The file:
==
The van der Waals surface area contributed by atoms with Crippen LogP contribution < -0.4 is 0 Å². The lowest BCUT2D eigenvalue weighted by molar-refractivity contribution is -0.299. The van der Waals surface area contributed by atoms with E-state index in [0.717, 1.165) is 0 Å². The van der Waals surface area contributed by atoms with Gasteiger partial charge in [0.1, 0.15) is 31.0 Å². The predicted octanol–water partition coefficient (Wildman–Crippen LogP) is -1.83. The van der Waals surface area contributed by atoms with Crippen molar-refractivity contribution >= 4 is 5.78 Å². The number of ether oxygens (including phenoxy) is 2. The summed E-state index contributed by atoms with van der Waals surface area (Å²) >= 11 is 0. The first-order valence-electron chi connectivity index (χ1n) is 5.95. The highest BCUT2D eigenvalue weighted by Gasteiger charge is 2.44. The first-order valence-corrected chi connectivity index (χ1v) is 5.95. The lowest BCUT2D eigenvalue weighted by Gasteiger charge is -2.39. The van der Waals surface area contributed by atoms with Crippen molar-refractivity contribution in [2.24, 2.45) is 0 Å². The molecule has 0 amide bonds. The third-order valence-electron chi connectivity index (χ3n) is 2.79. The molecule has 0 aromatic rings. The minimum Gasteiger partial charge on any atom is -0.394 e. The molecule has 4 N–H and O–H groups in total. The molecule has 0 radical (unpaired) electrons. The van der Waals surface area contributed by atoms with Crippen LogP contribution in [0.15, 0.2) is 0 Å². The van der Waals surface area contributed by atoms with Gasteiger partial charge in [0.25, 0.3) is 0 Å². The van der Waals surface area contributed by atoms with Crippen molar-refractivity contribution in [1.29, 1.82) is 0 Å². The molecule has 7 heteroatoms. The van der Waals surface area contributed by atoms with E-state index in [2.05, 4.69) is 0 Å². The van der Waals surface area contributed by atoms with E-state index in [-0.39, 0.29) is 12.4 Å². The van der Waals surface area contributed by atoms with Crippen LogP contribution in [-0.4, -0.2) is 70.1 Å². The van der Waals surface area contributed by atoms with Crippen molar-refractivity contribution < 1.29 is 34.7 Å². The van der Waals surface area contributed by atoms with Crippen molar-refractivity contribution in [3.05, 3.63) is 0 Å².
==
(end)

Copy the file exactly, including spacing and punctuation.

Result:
The van der Waals surface area contributed by atoms with Crippen LogP contribution < -0.4 is 0 Å². The lowest BCUT2D eigenvalue weighted by molar-refractivity contribution is -0.299. The van der Waals surface area contributed by atoms with E-state index in [0.717, 1.165) is 0 Å². The van der Waals surface area contributed by atoms with Gasteiger partial charge in [0.1, 0.15) is 31.0 Å². The predicted octanol–water partition coefficient (Wildman–Crippen LogP) is -1.83. The van der Waals surface area contributed by atoms with Crippen molar-refractivity contribution >= 4 is 5.78 Å². The number of ether oxygens (including phenoxy) is 2. The summed E-state index contributed by atoms with van der Waals surface area (Å²) >= 11 is 0. The first-order valence-electron chi connectivity index (χ1n) is 5.95. The highest BCUT2D eigenvalue weighted by Gasteiger charge is 2.44. The first-order valence-corrected chi connectivity index (χ1v) is 5.95. The lowest BCUT2D eigenvalue weighted by Gasteiger charge is -2.39. The van der Waals surface area contributed by atoms with Crippen molar-refractivity contribution in [2.24, 2.45) is 0 Å². The molecule has 0 amide bonds. The third-order valence-electron chi connectivity index (χ3n) is 2.79. The molecule has 0 aromatic rings. The minimum Gasteiger partial charge on any atom is -0.394 e. The molecule has 4 N–H and O–H groups in total. The molecule has 0 radical (unpaired) electrons. The van der Waals surface area contributed by atoms with Crippen LogP contribution in [0.15, 0.2) is 0 Å². The van der Waals surface area contributed by atoms with Gasteiger partial charge in [0.25, 0.3) is 0 Å². The van der Waals surface area contributed by atoms with Crippen molar-refractivity contribution in [1.29, 1.82) is 0 Å². The molecule has 7 heteroatoms. The van der Waals surface area contributed by atoms with E-state index in [2.05, 4.69) is 0 Å². The van der Waals surface area contributed by atoms with E-state index in [-0.39, 0.29) is 12.4 Å². The van der Waals surface area contributed by atoms with Crippen LogP contribution in [-0.4, -0.2) is 70.1 Å². The van der Waals surface area contributed by atoms with Crippen molar-refractivity contribution < 1.29 is 34.7 Å². The van der Waals surface area contributed by atoms with Crippen molar-refractivity contribution in [3.05, 3.63) is 0 Å².